Wednesday, February 17, 2010

Writing to Publish--Good Business or Oldest Profession?

I've always stated that I couldn't write to publish. I've always said that I just wrote the story that wanted to come out and then looked for a market that it fit. And that was true, and still is true--for a given value of "true", as fantasy author Terry Pratchett might say.

The thing is, I found that I enjoy the challenge of writing for themed anthologies. The writing critique group to which I subject myself, Southern Indiana Writers, has been publishing a themed anthology every year for about fifteen years. Granted, our themes are pretty elastic, so the one called WAY OUT WEST included stories from Western Australia and the West End of a midwestern city as well as an actual Western. But the exercise got me started on the notion of writing for a market.

Then I submitted to an anthology associated with a magazine which had bought two of my "write it THEN market it" stories. I felt confident that they would love another story from me. They didn't accept that one.

WHY NOT? So I did what everybody tells one to do: I bought a copy of the anthology and read the stories and tried to figure out what they accepted stories had that mine didn't have. (I sold the story someplace else, by the way, so ha!) The next year, when the reading period approached for that anthology, I had a story in my head wanting to come out and--guess what?--the story that WANTED to come out conformed to the ideals of the market, and I did sell that story to them.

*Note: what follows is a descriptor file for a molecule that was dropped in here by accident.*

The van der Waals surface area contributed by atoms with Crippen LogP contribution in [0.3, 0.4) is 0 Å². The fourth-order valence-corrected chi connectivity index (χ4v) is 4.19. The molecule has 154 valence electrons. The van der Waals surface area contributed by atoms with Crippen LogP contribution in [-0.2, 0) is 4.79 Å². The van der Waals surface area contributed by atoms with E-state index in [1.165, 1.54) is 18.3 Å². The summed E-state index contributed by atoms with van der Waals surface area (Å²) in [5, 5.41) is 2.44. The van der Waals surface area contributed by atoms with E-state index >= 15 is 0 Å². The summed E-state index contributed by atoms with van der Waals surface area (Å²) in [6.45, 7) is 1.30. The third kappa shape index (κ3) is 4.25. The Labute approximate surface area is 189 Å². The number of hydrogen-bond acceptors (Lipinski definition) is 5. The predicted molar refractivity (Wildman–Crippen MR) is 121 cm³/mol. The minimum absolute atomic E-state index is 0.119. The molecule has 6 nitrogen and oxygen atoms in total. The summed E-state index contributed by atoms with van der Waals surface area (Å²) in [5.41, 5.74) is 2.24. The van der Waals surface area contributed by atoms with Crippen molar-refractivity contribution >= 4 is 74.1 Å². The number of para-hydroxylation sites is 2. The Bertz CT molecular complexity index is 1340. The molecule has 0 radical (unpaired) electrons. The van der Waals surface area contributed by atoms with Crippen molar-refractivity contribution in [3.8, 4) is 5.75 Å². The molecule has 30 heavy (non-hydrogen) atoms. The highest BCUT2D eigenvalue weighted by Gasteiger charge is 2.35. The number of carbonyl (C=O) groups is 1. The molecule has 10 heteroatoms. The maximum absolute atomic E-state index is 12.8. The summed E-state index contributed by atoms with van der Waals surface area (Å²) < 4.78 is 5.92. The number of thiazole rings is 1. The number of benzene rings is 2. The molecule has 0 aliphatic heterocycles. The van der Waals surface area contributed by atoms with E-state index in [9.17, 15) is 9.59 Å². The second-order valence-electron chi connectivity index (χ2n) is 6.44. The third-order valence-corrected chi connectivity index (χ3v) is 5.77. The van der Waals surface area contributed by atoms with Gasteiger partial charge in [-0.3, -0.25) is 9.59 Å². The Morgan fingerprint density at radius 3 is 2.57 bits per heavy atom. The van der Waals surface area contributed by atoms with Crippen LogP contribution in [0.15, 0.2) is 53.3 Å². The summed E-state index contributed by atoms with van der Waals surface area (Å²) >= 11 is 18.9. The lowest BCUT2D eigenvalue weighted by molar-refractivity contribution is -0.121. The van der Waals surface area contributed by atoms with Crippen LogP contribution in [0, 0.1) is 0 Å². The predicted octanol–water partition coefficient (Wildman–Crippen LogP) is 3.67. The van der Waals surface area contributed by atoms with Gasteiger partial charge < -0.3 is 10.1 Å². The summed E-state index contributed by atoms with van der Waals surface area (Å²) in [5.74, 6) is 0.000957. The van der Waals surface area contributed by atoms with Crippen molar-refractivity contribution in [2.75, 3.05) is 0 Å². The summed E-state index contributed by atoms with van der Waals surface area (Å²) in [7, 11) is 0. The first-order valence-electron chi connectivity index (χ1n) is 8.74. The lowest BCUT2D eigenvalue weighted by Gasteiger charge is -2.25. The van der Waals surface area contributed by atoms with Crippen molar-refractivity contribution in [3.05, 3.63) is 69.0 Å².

Now, this post isn't about me selling stories. This post is about writing to the market. This post is about just having a market in mind when your story starts coalescing. If the story that comes out won't work for that market, look for another market, but there's no shame in bearing guidelines in mind and seeing if some truth and beauty can collect around it.

These days, "I could never write to a market" sounds like saying, "I could never buy my child clothes that fit her." Your child is the heart of your story. Everything else is clothing. The marketplace is the event the child is attending. Sometimes you can find clothing that fits AND is appropriate for a particular event and sometimes you have to clothe the child and then find someplace to take her. Hmmm....then we get into payment for your child, and I'm just not going there.... I hereby declare this metaphor at an end.


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